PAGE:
• cbj

    Mark0501: To address the “Officer” without full PPE allow me to offer some common sesne. First off, I do NOT advocate dressing while enroute or riding without belted in. I have witnessed far too much disregard for this on-going practice by cowboy companies. An SOP directing apparatus that is “on the road” for whatever reason to pull over at a reasonably safe location, finsish donning PPE, then continuing in makes far more sense. It sure makes for better organization upon arrival, not to mention the appearence of being ready. Why wait until you arrive, unpreparred for immediate action? We all know radio reports can be wrong, way wrong. I have to agree with the hydrant discussion as well. That is a one person position regardless. As for the rest of the situation, well, I don’t think there is any profession as critical as ours. That’s sad. You make a good point about video editing and such. Take it in stride, but thank you for offering the information to celar up what was assummed. “Digg” makes a good point.


    So basically a transitiomal attack is squirting water from the street and into the flames…got it #NOTaNutHugger

  • http://statter911 Glad to be retired

    Hey DIgg there are planty of firefighters beyond DC/Md, in fact if think about it assuming you ad your cronies can think outside the box. YOu have Va, NY , Mass, Pa etc and yes they all firemen and yes they all do not do everything the same, but they do put out alot of fires with great success. I understand everyones disgust with media quarterbacks and I hated too when my agency got slammed. I just heard about an intern program in Detriot which you all could send department memebers to engage with a opportumity to reduce overtime in the windy city. After you all learn the basic’s you can then send battalion commanders for some training, you do call them battalion’s don’t you? Just remember all what has happened to the fire service has left a huge void of experience and clearly most of you are victims.

  • OMGpdx

    Mark0501 your drinking too much of your own kool-aid. T22, was a disgrace to truck companies. That was a horrible spot by the truck. No way for the truck’s tools used proficiently when placed that far away. If occupants were accounted for, throw ladders and get your butt on the roof. There is no need to bs us, this was not done. There was not a 360, by a t22 member. You through a ladder to D side of the house but, had the B & C side right in front of you to access and get to the roof. The roof looked very stable and a vent hole could have been cut a lot earlier. You mention t8 through ladders to all 3 sides and a chief did the the 360. Glad no one was hurt, but if my brothers were going interior I would want ladders for egress and a hole for ventilation cut a heck of a lot sooner!

  • p_b

    Hi all, I’m the videographer who shot the footage. I have no knowledge of firefighting, just happened to be a neighbor to catch it right when it started. I will say that E22 was parked where it was due to overhead lines (that’s what I was told by one of the crew when I was on the scene, anyhow – and there were lines down where they wanted to park it). I added an interview I conducted with the Lieutenant afterward that might be of use to you all as well:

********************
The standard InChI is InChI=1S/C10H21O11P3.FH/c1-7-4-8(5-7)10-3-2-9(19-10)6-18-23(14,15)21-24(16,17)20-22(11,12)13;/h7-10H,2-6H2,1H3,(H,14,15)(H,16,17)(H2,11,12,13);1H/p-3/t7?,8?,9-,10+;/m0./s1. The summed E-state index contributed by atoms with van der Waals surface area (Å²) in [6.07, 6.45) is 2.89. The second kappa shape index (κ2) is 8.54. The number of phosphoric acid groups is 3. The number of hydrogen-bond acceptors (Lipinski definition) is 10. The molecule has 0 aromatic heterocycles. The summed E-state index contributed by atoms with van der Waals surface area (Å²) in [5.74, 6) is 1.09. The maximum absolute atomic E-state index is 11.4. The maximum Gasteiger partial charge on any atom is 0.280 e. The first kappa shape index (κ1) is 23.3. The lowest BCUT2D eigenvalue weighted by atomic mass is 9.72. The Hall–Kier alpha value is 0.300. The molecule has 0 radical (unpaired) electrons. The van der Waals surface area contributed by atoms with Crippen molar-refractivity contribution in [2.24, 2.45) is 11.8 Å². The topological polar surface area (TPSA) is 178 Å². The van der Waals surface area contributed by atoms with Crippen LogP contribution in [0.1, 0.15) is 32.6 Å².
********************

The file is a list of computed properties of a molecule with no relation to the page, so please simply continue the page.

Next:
• Firefighter700

    I work for Portland and I agree with some of the criticism, I think the initial engine should have focused on fire attack pulling a line and letting the driver take the hydrant, the next engine could have provided the initial standby team and by splitting the crew assisted the hydrant. Once rit is established the standby team becomes the backup line. The truck work was not well documented as it sounds like it occurred on the charlie and delta sides so I cannot comment on it, I also do not know if the truck crew was split or all were assigned ventilation. I would have preferred the initial attack line to be closer, but I agree with hitting the main body of fire before entry. A fog nozzle on straight stream will not push fire. By passing the fire and working inside out would have been a mistake as you would have forced yourself to work in high heat and smoke around debris while trying to extinguish a large body of fire with limited access through the front door. It is unfortunate that it progressed to the second floor flashing. Speculation on access issues, lack of aggressiveness, or lack of situational awareness are just that speculation at this point. The 360 is usually done by the firefighters, safety chief or rit. Command, the first arriving officers, are discouraged from performing the 360 due to potential distractions (I only concur if a firefighter is tasked to perform the 360 early) waiting for rit or the safety chief could be too late. The officers do not dress while responding there is no pack in the front and space is usually limited and they should be focusing on response route, hydrant locations,pre-fire plans etc., on the other hand we are not going to delay our prepared firefighters by stopping prior to arriving at the scene. Thanks all Be Safe

  • p_b

    As a side note & on a political front, Engine 22 is being proposed to be cut from the current city budget & instead be replaced with an SUV manned with two firefighters. Basically a vehicle that is totally and completely inappropriate to deal with a situation like this one. The next nearest Engine would have taken at least a minute longer to respond to this house fire. Without being critical of how the perceived work was done with this fire, what are all of your thoughts regarding that kind of change? We’re needing to convince the powers that be that this is not an acceptable cut for our community.

  • nozzlehead

    you don’t push fire. There is no scientific evidence to prove this. it is a myth. water puts fires out and not chainsaws.

    • mark

      Yes and no.

      If one does not have enough volume of water to overcome BTU’s, it can be pushed, as can the superheated gasses, smoke, etc. That’s why hydraulic ventilation works.

      If one can overcome the BTU’s you would be correct.